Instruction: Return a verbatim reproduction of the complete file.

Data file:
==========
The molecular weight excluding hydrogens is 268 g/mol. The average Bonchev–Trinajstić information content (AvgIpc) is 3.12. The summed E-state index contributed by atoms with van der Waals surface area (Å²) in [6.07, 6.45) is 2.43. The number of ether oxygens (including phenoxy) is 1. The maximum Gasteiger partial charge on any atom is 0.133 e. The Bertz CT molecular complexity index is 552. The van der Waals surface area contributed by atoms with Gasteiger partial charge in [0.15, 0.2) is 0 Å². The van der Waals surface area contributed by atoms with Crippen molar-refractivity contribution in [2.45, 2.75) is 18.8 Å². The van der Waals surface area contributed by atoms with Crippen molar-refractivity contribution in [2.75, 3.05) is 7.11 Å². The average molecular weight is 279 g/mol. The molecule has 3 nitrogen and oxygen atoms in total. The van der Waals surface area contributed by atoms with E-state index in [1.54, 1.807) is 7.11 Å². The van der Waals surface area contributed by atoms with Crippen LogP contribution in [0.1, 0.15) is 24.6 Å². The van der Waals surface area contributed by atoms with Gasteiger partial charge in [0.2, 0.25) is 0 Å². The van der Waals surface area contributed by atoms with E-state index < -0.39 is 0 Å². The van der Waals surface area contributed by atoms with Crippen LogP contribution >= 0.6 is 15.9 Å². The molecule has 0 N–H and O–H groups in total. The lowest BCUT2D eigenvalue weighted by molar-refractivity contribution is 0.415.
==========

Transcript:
The molecular weight excluding hydrogens is 268 g/mol. The average Bonchev–Trinajstić information content (AvgIpc) is 3.12. The summed E-state index contributed by atoms with van der Waals surface area (Å²) in [6.07, 6.45) is 2.43. The number of ether oxygens (including phenoxy) is 1. The maximum Gasteiger partial charge on any atom is 0.133 e. The Bertz CT molecular complexity index is 552. The van der Waals surface area contributed by atoms with Gasteiger partial charge in [0.15, 0.2) is 0 Å². The van der Waals surface area contributed by atoms with Crippen molar-refractivity contribution in [2.45, 2.75) is 18.8 Å². The van der Waals surface area contributed by atoms with Crippen molar-refractivity contribution in [2.75, 3.05) is 7.11 Å². The average molecular weight is 279 g/mol. The molecule has 3 nitrogen and oxygen atoms in total. The van der Waals surface area contributed by atoms with E-state index in [1.54, 1.807) is 7.11 Å². The van der Waals surface area contributed by atoms with Crippen LogP contribution in [0.1, 0.15) is 24.6 Å². The van der Waals surface area contributed by atoms with Gasteiger partial charge in [0.2, 0.25) is 0 Å². The van der Waals surface area contributed by atoms with E-state index < -0.39 is 0 Å². The van der Waals surface area contributed by atoms with Crippen LogP contribution >= 0.6 is 15.9 Å². The molecule has 0 N–H and O–H groups in total. The lowest BCUT2D eigenvalue weighted by molar-refractivity contribution is 0.415.